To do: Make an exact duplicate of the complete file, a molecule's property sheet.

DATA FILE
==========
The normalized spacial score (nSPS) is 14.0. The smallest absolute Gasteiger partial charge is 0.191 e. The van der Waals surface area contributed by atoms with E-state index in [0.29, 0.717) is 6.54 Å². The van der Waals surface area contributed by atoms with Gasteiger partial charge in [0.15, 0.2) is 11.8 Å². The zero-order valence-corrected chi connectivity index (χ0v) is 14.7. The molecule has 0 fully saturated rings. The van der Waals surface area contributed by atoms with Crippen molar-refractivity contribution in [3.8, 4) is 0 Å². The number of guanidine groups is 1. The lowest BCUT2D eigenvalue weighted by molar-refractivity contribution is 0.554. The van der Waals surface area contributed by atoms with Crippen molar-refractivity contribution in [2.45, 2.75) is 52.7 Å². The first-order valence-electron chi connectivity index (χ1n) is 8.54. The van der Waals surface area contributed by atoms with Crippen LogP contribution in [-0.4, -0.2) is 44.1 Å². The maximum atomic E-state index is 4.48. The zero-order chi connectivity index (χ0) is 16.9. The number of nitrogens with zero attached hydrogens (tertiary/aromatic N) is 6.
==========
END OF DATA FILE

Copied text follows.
The normalized spacial score (nSPS) is 14.0. The smallest absolute Gasteiger partial charge is 0.191 e. The van der Waals surface area contributed by atoms with E-state index in [0.29, 0.717) is 6.54 Å². The van der Waals surface area contributed by atoms with Gasteiger partial charge in [0.15, 0.2) is 11.8 Å². The zero-order valence-corrected chi connectivity index (χ0v) is 14.7. The molecule has 0 fully saturated rings. The van der Waals surface area contributed by atoms with Crippen molar-refractivity contribution in [3.8, 4) is 0 Å². The number of guanidine groups is 1. The lowest BCUT2D eigenvalue weighted by molar-refractivity contribution is 0.554. The van der Waals surface area contributed by atoms with Crippen molar-refractivity contribution in [2.45, 2.75) is 52.7 Å². The first-order valence-electron chi connectivity index (χ1n) is 8.54. The van der Waals surface area contributed by atoms with Crippen LogP contribution in [-0.4, -0.2) is 44.1 Å². The maximum atomic E-state index is 4.48. The zero-order chi connectivity index (χ0) is 16.9. The number of nitrogens with zero attached hydrogens (tertiary/aromatic N) is 6.